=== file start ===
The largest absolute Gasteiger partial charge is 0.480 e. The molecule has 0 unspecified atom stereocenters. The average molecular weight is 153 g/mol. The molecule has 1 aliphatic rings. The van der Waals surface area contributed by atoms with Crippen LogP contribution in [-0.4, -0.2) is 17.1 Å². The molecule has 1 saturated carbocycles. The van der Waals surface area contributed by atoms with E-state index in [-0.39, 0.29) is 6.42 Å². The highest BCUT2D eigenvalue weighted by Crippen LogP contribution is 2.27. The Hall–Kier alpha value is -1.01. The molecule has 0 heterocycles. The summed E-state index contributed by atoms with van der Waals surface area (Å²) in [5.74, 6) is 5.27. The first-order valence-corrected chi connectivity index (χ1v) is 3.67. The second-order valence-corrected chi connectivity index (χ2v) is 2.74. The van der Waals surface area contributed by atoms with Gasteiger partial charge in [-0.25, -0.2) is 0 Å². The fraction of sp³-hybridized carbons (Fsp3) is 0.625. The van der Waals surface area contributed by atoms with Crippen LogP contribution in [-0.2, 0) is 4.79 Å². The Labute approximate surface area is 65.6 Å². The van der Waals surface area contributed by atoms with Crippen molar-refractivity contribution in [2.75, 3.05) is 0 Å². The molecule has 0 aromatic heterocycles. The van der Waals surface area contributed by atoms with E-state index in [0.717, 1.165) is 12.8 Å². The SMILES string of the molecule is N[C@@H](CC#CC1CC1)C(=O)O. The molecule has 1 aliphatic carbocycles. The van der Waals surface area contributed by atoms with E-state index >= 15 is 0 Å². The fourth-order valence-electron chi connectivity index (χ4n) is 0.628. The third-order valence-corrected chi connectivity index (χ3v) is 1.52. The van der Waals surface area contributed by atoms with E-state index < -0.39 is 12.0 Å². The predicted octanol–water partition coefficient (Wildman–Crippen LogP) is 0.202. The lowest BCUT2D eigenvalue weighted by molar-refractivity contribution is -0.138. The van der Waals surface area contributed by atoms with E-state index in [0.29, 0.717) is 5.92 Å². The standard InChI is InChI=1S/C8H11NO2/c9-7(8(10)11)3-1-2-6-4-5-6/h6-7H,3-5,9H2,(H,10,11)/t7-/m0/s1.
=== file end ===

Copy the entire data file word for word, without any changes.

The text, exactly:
The largest absolute Gasteiger partial charge is 0.480 e. The molecule has 0 unspecified atom stereocenters. The average molecular weight is 153 g/mol. The molecule has 1 aliphatic rings. The van der Waals surface area contributed by atoms with Crippen LogP contribution in [-0.4, -0.2) is 17.1 Å². The molecule has 1 saturated carbocycles. The van der Waals surface area contributed by atoms with E-state index in [-0.39, 0.29) is 6.42 Å². The highest BCUT2D eigenvalue weighted by Crippen LogP contribution is 2.27. The Hall–Kier alpha value is -1.01. The molecule has 0 heterocycles. The summed E-state index contributed by atoms with van der Waals surface area (Å²) in [5.74, 6) is 5.27. The first-order valence-corrected chi connectivity index (χ1v) is 3.67. The second-order valence-corrected chi connectivity index (χ2v) is 2.74. The van der Waals surface area contributed by atoms with Gasteiger partial charge in [-0.25, -0.2) is 0 Å². The fraction of sp³-hybridized carbons (Fsp3) is 0.625. The van der Waals surface area contributed by atoms with Crippen LogP contribution in [-0.2, 0) is 4.79 Å². The Labute approximate surface area is 65.6 Å². The van der Waals surface area contributed by atoms with Crippen molar-refractivity contribution in [2.75, 3.05) is 0 Å². The molecule has 0 aromatic heterocycles. The van der Waals surface area contributed by atoms with E-state index in [0.717, 1.165) is 12.8 Å². The SMILES string of the molecule is N[C@@H](CC#CC1CC1)C(=O)O. The molecule has 1 aliphatic carbocycles. The van der Waals surface area contributed by atoms with E-state index >= 15 is 0 Å². The fourth-order valence-electron chi connectivity index (χ4n) is 0.628. The third-order valence-corrected chi connectivity index (χ3v) is 1.52. The van der Waals surface area contributed by atoms with E-state index < -0.39 is 12.0 Å². The predicted octanol–water partition coefficient (Wildman–Crippen LogP) is 0.202. The lowest BCUT2D eigenvalue weighted by molar-refractivity contribution is -0.138. The van der Waals surface area contributed by atoms with E-state index in [0.29, 0.717) is 5.92 Å². The standard InChI is InChI=1S/C8H11NO2/c9-7(8(10)11)3-1-2-6-4-5-6/h6-7H,3-5,9H2,(H,10,11)/t7-/m0/s1.